2. Noor has perseverance. He’s the proud owner of the "Praise God" boutique in Ifo market, a spacious zinc shed with piles of tomatoes and onions on display. Not long ago, before he got involved in the Save the Children fresh food voucher project, Noor was struggling. Customers weren’t buying his paltry selection of dry goods. Even he admits, his selection stunk. He’d make around $2 profit on a good day. Not exactly enough money to feed nine children. But now, thanks to Save the Children, he makes $10 a day and customers flock to him for his potatoes, tomatoes and onions. Save the Children’s fresh food voucher projects has changed his life.
  3. Najib has a personality that won’t quit. I met him at the child friendly space in Hagadera. He was clearly the big man on campus despite the fact he didn’t weigh 40 pounds. He had a personality that filled the room and dance moves that would make Justin Timberlake jealous. And not an ounce of stage fright. He belted out Somali tunes, while strutting in front of a crowd of fans (kids sitting on the floor).  And just think: Not long ago, Najib arrived alone in the camp. The child friendly space has brought him out of his shell.  Najib, I could tell, has a bright future.
  4. Rose has patience. She runs Save the Children’s Dadaab operation. She’s makes decisions that affect the lives of thousands of refugees every day. These challenges would send weaker women running for the comforts of the city. But Rose is never crabby or flustered. She’s passing this cool demeanor on to her children. Consider this: Her 4-year-old daughter, who is cared for by a relative while Rose is in Dadaab, saw hungry Kenyans on TV and refused food. She had enough food, she declared, and wanted to give it to those in need. Rose convinced her people in need were being helped, that she needed to eat. She relented. One thing is clear: she has her mom’s heart.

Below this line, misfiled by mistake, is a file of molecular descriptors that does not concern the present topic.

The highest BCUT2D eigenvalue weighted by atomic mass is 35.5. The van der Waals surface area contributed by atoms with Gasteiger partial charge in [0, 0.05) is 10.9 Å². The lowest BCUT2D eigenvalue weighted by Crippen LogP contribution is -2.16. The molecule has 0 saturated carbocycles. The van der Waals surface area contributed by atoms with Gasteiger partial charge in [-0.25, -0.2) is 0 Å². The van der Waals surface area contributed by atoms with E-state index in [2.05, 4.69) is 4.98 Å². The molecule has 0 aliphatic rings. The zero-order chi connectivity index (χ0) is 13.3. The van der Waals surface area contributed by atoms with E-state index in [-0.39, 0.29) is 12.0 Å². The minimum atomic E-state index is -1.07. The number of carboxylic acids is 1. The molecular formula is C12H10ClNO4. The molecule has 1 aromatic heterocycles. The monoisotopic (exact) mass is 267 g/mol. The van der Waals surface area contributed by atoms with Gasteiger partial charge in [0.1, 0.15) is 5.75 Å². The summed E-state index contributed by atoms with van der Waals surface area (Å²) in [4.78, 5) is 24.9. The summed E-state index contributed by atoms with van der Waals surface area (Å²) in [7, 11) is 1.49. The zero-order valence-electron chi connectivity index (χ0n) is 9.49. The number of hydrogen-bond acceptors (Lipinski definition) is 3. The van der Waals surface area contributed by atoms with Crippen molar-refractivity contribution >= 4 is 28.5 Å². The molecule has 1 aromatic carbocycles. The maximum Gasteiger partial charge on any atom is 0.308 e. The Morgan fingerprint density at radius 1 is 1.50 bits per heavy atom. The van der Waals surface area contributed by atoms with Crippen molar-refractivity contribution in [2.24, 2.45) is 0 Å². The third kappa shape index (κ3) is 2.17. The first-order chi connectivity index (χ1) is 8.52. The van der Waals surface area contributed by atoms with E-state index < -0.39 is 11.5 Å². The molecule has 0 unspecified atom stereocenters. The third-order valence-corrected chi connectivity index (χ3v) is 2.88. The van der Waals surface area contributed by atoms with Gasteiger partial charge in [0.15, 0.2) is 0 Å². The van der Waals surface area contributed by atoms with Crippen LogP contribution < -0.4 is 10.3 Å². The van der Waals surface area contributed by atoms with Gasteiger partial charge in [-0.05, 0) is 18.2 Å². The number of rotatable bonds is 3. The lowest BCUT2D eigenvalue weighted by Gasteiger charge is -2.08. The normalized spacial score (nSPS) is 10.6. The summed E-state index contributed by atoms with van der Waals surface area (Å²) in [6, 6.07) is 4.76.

5. Ibrahim has heart. Ibrahim Adan, 48, is a wiry man who favors T-shirts and sarongs, the typical outfit for many Somali men. He grew up in Somalia and used to raise camels, goats and cattle. But the conflict drove him to Kenya in the early 1990s. He now sells chickens in the market in Dadaab.  But sit with Ibrahim for a while and you realize his real skill is parenting. And multitasking. One child swings in his sarong like a hammock, while Ibrahim disciplines another outside and answers questions from a guest. He’s been a foster parent for Save the Children for the last few years. He has five children of his own and four foster children.  Why does he foster kids?  Growing up in Somalia his parents were foster parents to 12 children. “Now I’m on the same path,” Ibrahim told me. “Whether you are a Christian or a Muslim,” he told me, “When you see someone suffering, you need to step in and help.”

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Learn more about our response to the food crisis in the Horn of Africa.

Help Us Respond to the Food Crisis in the Horn of Africa. Please Donate Now.